How do these funding gaps impact the work you are trying to execute on the ground? 

Our job is to be very skillful at coordinating a response and running distribution systems. The logistics of our job is to bring in the best possible technical advice on the health challenges, or shelter, and our job is to be supporters to our Haitian friends. Some people say, “If you did better, you would get more money,” but that is just not fair. We don’t run around with lots of reserves and have lots of capacity in terms of our physical and analytic structure. I do feel like we are being asked to fight this one with our hands tied behind our backs and that is a real pity. So our main frustration is the relatively low response and I’m wondering why it is. I can’t explain it.

U.N. special rapporteur on extreme poverty and human rights Philip Alston presented a report Tuesday in which he said the U.N.’s failure to take responsibility for cholera is a “disgrace.” Do you think giving money to victims and families can help ease relations and make up for the U.N.’s role in the outbreak?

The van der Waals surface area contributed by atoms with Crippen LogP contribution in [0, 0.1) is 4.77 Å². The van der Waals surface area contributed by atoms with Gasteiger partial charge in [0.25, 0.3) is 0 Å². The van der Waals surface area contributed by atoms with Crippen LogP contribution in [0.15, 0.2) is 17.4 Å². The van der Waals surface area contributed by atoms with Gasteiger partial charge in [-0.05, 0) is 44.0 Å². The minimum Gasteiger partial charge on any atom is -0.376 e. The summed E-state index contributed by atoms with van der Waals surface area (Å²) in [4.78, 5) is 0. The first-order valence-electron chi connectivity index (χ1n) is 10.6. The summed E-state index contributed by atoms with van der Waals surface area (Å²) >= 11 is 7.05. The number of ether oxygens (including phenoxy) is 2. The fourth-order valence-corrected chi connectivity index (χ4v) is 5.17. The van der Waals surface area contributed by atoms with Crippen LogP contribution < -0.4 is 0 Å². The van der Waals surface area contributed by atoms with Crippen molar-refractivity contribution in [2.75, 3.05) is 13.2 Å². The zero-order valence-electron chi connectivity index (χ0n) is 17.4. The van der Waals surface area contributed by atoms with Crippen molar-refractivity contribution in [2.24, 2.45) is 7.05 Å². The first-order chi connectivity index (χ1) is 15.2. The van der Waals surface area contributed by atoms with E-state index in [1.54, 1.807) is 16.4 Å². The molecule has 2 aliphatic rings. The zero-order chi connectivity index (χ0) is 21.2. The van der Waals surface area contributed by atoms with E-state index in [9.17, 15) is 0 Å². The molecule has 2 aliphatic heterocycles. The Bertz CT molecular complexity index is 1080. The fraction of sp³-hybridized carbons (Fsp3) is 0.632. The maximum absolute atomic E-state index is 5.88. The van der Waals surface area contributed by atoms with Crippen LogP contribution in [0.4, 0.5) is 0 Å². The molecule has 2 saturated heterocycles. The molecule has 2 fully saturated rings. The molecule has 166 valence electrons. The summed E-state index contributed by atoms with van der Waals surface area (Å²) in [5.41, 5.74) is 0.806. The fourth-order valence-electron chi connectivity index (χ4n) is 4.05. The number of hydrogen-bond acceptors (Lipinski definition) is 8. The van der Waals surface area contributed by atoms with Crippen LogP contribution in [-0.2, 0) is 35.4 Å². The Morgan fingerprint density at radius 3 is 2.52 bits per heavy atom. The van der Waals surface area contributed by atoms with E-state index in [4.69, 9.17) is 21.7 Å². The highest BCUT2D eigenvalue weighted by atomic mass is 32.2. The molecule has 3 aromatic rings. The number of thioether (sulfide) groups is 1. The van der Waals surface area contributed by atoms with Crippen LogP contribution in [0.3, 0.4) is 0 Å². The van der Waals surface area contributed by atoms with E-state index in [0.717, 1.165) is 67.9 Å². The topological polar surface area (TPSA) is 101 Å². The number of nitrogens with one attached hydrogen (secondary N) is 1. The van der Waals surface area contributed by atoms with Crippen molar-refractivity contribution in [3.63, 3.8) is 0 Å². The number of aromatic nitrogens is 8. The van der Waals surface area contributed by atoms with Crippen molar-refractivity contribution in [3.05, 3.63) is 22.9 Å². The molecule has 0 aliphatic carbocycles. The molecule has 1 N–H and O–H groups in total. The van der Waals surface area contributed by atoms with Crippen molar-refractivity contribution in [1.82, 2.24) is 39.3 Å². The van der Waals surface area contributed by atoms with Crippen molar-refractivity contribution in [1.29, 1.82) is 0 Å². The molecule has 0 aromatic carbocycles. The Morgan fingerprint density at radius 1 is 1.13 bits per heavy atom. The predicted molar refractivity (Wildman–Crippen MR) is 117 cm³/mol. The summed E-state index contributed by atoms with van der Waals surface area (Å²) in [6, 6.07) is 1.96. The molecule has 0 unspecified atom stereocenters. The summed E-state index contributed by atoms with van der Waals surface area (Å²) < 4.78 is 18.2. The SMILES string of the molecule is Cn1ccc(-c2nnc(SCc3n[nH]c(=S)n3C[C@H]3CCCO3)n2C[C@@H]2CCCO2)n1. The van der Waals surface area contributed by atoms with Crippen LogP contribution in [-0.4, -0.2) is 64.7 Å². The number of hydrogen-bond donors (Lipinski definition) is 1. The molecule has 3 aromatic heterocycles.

My own view is that we do need to provide some support to people whose lives have been affected by this, and I think it will make a huge difference in the relationship for the U.N. and the people of Haiti. If we are in a position to provide the support that I have described, I think it will go a long way to help the people of Haiti to appreciate we really are aware of their distress and that we want to help them as they try to cope with that distress. And, so, this is part of the process of the U.N. seeking an improvement in its relationship with Haitians. This is something that is overdue.

The U.N. secretary-general brought you on to help respond to the Ebola crisis in 2014 and 2015 in West Africa. Do you see any similarities in the challenges Haiti is now facing, and what type of work is needed?